New Research Reveals the UK’s Hardest Places to Find Work in Construction

New Research Reveals the UK’s Hardest Places to Find Work in Construction

New research conducted by a leading business insurance website has revealed the areas within the UK where particular construction workers are struggling the most to find regular work. The study found that 15% of construction workers in the North East and 13% in Wales are currently struggling to find regular and reliable work, with electricians and bricklayers struggling the most across the UK.

After it was recently revealed that the UK construction sector rebounded in May from a near two-year low in April, researchers at a leading business insurance website decided to look into how construction workers around different regions of the UK are finding the search for work.

The team at polled a total of 3,948 UK based construction workers across a range of industry sectors for the purposes of the study. Each participant was aged 18 and over and described themselves as a primarily freelance worker. There was an equal split of participants across the regions of the UK.

When initially asked if they had noticed a difference in the amount of work they were securing over the past twelve months, the majority (59%) admitted it had been roughly the same, with 22% claiming they had more work and 19% noticing they’d had less work.

All participants were then asked if they were ‘struggling to find reliable and regular work’, to which a quarter (26%) said they were. When divided according to the regions, in order to establish the hardest areas of the UK to work it, the following split was revealed:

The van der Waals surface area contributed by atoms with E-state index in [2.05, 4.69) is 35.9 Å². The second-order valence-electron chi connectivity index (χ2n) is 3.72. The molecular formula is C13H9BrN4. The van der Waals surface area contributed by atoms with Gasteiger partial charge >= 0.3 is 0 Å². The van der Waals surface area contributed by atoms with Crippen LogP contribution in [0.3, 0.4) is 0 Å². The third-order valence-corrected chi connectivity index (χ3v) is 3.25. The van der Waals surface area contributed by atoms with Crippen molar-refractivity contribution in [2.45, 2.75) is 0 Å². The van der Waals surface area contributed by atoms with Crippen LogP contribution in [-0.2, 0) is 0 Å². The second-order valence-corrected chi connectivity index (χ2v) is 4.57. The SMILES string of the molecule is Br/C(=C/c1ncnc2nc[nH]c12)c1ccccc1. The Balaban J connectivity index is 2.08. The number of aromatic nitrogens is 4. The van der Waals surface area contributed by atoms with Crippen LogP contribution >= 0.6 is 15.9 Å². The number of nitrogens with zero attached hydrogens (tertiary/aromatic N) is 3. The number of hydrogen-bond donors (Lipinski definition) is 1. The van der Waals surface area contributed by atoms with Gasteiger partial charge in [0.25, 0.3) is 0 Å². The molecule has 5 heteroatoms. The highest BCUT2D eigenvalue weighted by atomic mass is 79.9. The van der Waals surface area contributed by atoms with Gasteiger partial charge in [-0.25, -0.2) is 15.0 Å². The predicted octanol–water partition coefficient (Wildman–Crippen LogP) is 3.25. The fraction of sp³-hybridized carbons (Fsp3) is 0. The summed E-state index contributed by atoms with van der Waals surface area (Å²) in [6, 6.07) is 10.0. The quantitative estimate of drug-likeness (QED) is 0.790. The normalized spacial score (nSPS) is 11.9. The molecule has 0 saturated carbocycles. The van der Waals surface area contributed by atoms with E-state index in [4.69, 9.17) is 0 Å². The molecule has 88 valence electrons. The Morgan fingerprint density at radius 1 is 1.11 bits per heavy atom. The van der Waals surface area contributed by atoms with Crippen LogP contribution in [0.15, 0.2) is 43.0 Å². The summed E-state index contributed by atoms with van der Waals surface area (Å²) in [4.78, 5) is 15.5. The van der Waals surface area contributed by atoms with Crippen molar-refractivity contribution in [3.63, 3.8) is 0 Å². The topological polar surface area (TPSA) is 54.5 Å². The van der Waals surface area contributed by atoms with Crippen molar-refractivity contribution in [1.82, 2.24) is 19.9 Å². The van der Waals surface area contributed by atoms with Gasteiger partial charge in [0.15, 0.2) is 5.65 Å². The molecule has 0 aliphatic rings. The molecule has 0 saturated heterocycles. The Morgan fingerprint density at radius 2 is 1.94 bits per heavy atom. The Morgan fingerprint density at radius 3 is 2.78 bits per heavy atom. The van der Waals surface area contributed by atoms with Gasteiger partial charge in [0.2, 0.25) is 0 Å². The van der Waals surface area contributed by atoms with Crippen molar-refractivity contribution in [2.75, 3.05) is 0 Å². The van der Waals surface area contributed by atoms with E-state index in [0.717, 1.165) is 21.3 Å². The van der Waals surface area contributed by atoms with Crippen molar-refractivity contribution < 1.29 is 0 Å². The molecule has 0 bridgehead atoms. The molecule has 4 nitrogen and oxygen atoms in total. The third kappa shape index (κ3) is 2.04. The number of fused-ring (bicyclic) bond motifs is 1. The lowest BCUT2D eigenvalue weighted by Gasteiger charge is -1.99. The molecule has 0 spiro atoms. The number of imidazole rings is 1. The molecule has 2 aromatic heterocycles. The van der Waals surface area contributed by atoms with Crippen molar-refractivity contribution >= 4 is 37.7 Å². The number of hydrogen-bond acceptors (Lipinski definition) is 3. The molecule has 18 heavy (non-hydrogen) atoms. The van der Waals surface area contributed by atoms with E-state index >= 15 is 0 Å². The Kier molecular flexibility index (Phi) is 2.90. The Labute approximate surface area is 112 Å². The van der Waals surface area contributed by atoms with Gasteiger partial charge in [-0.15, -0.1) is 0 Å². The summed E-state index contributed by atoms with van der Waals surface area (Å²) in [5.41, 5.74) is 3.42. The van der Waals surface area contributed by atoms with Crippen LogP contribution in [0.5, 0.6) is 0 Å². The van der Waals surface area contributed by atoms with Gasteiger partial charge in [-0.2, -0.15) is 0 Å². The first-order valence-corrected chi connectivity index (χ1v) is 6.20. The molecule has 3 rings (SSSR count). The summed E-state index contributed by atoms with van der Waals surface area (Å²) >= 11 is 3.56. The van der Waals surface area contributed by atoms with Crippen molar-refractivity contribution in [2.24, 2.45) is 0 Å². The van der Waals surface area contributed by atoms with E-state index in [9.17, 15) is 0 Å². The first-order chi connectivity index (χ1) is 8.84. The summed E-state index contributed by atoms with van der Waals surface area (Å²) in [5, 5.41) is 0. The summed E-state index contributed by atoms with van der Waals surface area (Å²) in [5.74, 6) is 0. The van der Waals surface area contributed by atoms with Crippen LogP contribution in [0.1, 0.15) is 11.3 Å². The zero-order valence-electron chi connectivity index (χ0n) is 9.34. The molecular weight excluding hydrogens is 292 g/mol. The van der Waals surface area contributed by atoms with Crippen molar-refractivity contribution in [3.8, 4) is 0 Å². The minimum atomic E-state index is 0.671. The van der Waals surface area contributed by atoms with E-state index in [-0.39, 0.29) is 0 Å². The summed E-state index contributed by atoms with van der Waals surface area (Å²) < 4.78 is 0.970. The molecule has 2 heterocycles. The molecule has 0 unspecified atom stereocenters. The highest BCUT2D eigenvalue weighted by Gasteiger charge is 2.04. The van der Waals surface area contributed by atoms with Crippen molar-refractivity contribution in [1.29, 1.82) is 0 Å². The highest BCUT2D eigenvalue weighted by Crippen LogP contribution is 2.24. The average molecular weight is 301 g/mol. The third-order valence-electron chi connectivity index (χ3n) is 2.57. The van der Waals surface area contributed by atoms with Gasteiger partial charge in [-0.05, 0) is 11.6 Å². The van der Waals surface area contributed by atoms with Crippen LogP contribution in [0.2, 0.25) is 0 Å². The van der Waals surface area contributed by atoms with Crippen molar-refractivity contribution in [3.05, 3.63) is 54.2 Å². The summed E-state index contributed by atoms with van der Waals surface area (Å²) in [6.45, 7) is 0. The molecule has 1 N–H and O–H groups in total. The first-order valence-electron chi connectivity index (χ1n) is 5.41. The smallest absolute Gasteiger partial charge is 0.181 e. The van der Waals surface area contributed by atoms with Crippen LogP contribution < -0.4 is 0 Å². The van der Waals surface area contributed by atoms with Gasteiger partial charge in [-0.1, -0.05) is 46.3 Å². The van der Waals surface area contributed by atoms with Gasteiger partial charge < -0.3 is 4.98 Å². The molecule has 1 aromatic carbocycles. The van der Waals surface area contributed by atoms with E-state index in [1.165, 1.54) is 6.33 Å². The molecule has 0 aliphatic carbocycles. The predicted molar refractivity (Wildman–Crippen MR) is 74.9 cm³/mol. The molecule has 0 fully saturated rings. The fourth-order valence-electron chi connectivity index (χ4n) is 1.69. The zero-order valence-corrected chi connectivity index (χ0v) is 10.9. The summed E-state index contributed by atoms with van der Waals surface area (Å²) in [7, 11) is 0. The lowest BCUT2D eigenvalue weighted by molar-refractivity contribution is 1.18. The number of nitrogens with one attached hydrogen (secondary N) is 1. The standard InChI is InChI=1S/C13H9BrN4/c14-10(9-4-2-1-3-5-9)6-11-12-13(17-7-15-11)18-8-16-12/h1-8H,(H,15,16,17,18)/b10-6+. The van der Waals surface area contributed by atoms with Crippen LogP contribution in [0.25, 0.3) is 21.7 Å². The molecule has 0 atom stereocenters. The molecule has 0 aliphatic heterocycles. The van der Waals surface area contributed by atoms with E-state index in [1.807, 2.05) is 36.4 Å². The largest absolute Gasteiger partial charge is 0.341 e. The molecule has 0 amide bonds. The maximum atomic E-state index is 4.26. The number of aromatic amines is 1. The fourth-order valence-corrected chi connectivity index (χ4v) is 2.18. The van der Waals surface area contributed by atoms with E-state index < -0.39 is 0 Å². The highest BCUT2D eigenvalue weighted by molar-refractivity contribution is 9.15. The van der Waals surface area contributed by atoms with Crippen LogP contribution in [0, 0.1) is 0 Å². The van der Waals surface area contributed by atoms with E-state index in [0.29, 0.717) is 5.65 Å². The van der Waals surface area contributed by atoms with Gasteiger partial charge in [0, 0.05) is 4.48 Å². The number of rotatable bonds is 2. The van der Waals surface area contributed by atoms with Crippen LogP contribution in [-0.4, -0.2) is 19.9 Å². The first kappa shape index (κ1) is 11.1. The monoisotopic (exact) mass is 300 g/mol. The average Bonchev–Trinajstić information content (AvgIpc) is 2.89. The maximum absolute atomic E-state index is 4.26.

1. North-East – (15%)
  2. Wales – (13%)
  3. North-West- (12%)
  4. Yorkshire and Humberside – (12%)
  5. London- (10%)
  6. West Midlands- (9%)
  7. East of England- (7%)
  8. Northern Ireland- (6%)
  9. Scotland- (6%)
  10. South-East- (4%)
  11. East Midlands- (3%)
  12. South-West- (3%)

Of those who said they were struggling to find work, the most commonly affected trades emerged as electricians (16%), bricklayers (11%) and builders (8%).

When relevant participants were asked to reveal the main reasons behind it being so difficult, the most commonly given responses were:

  1. People don’t have the disposable income to afford my services- (39%)
  2. There is too much competition for my services in my local area- (32%)
  3. I’m not doing enough to promote myself within the local area – (23%)
  4. Damaged reputation from previous work carried out- (16%)
  5. I’m not willing to cut my costs like others might do- (11%)
  6. Lyndon Wood, CEO and creator of, made the following comments regarding the findings of the study:

“Sometimes it is all too easy to describe one industry using the umbrella term of the UK. The truth is, whilst construction might be booming in one region of the country, it could be struggling in another part. This is evident from our findings when comparing the regional results in the North-East to the South-West.”

He continued:

“In terms of the reasons behind why construction workers think they are struggling to find work in their local areas, I would suggest this could be a lack of self-promotion and ‘selling your service’ is partly to blame. It’s 2015 and you cannot expect customers to come to you; you need to actively advertise your services on the likes of social media and through a well-designed and efficient website.”

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